Special Olympics is the world’s largest inclusive sports organization for children as well as adults. It is a global movement that accepts and welcomes every single individual regardless of their abilities and disabilities. With their unified sports partners in more than 172 countries, the movement is creating a better world order with equality, joy and better fitness.
In this article, let us introduce you to the Special Olympics, a sports organization that stands true to the principle of THE SPIRIT OF SPORTSMANSHIP.
Beginning of the Special Olympics
Special Olympics was officially founded on 20 July 1968 in Washington DC. The founder, Eunice Kennedy Shriver, is considered a pioneer in the worldwide struggle for the right of people with intellectual disabilities. She started this worldwide movement called Special Olympics as a backyard summer camp for children with intellectual disabilities.
Eunice Kennedy was named a trustee for Joseph P. Kennedy Jr. Foundation, a foundation that worked for the human rights of persons with intellectual disabilities. While working with the foundation she came in contact with many individuals with intellectual disabilities. In order to understand their lives better, Eunice started fact-finding trips around the U.S. institutes for persons with intellectual disabilities along with Sargent Shriver. She did a lot of things for people with mental retardation, especially after her brother, John F. Kennedy, got elected as President of the United States.
In June 1962, Eunice Kennedy Shriver organized a summer camp for young children with intellectual disabilities at her home in Washington DC. After the successful completion of her first ‘Shriver Camp’ she organized the second camp the very next month. Volunteers were recruited for providing one-to-one mentoring to the young campers. From then onwards they organized such camps every year with more number of campers. Finally, on 20 July 1968, the first international Special Olympics summer games were held in Chicago marking the beginning of an international movement called Special Olympics.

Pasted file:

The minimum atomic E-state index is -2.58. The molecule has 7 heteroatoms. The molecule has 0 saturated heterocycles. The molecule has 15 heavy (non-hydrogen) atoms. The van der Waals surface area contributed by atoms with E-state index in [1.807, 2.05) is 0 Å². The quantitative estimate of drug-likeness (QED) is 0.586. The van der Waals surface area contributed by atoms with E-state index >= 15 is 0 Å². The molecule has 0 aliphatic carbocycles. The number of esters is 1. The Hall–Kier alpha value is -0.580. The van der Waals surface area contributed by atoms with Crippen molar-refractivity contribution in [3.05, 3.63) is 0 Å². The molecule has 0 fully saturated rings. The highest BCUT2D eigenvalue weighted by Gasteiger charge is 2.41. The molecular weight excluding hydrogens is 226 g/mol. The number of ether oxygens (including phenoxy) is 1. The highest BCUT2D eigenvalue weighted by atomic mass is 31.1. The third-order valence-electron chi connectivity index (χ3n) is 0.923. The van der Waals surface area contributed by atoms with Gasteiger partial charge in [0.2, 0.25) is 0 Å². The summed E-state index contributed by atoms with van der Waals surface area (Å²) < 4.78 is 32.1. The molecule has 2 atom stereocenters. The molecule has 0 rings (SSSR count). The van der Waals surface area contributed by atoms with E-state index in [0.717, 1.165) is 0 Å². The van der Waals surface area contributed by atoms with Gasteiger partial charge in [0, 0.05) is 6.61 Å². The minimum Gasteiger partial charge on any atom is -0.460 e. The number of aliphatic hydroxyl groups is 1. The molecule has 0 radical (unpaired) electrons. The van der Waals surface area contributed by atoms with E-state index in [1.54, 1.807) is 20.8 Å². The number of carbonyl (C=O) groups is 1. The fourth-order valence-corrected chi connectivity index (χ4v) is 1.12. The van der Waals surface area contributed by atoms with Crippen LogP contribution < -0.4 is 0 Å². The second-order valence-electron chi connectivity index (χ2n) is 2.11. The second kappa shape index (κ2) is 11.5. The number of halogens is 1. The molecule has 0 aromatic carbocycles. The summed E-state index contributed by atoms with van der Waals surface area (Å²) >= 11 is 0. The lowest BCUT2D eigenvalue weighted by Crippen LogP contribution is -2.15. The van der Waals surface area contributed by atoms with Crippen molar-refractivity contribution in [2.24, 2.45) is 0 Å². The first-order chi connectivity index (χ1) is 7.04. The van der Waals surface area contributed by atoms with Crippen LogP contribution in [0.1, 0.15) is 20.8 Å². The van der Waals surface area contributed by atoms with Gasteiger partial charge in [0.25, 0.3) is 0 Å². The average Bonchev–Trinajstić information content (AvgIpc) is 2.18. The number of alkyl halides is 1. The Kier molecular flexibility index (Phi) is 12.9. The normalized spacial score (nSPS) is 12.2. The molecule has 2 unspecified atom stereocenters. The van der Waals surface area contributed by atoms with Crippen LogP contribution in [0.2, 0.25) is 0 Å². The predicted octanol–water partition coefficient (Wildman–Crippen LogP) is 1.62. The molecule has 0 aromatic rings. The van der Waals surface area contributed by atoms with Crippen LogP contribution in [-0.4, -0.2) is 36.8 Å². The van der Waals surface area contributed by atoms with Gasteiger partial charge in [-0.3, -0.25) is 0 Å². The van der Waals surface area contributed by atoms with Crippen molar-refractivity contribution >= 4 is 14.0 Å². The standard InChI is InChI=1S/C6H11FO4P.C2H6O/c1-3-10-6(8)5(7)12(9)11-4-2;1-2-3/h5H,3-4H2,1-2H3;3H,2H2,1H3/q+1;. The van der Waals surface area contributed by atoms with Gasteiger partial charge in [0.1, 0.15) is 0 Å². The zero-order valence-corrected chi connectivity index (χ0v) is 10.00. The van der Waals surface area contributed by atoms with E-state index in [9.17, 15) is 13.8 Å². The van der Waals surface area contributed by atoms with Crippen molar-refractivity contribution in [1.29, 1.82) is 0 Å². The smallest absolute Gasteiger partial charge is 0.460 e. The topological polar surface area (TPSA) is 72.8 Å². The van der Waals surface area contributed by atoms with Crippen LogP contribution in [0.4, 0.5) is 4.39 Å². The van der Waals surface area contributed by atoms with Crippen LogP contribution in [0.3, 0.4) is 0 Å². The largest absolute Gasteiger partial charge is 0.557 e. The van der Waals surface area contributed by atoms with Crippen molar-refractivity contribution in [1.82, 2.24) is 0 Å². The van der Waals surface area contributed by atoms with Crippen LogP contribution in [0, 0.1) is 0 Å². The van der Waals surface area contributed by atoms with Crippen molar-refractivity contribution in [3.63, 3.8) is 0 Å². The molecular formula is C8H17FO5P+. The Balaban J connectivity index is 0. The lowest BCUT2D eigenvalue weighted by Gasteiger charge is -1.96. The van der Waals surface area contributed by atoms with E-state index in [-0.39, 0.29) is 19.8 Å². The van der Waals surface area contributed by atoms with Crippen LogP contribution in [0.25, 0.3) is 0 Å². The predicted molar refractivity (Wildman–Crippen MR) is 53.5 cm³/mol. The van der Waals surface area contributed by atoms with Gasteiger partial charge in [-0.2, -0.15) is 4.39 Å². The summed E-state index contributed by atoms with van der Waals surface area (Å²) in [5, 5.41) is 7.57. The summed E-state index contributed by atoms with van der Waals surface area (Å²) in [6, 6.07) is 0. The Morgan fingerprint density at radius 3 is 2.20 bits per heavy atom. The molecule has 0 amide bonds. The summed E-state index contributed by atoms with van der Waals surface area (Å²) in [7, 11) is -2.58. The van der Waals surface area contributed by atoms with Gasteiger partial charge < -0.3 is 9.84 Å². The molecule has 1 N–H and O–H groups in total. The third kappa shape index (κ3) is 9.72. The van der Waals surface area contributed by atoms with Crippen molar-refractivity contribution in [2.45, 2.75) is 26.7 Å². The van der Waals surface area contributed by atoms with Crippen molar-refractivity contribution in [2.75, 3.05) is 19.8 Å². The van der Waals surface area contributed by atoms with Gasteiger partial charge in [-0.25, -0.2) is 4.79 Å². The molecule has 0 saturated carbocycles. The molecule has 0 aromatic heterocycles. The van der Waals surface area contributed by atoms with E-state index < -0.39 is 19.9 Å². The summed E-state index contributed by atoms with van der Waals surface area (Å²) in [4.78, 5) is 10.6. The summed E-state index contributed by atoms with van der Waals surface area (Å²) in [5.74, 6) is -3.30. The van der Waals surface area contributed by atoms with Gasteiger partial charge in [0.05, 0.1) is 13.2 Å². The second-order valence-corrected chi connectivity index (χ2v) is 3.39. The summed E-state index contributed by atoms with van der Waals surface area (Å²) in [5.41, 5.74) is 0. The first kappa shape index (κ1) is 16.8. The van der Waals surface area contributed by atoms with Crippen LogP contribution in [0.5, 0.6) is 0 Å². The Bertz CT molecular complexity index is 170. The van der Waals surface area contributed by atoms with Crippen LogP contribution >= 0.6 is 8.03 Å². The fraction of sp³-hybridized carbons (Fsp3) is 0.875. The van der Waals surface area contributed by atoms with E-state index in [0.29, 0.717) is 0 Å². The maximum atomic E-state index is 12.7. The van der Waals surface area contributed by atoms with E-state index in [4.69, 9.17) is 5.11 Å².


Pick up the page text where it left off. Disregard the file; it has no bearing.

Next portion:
It was in September 1962 that Eunice Kennedy revealed her and her family’s real motivation behind their endeavors for the rights of people with intellectual disabilities. Eunice Kennedy revealed that she has a sister with an intellectual disability. The Kennedy family set an example for people who felt shame or guilt in embracing their family members with intellectual disabilities. The incident is considered important in changing the overall attitude towards intellectually challenged people in the United States and beyond.
The 1968 Special Olympics Game
The first Special Olympics held in 1968 was a one-of-its-kind event. The aim of the event was to put athletes with intellectual disabilities in a positive spotlight that highlighted their abilities rather than disabilities. This was the first time that these athletes got the chance to compete and have fun in the full public view without being stigmatized. The event created enough heat to slowly melt centuries of prejudices and misunderstandings against persons with intellectual disabilities.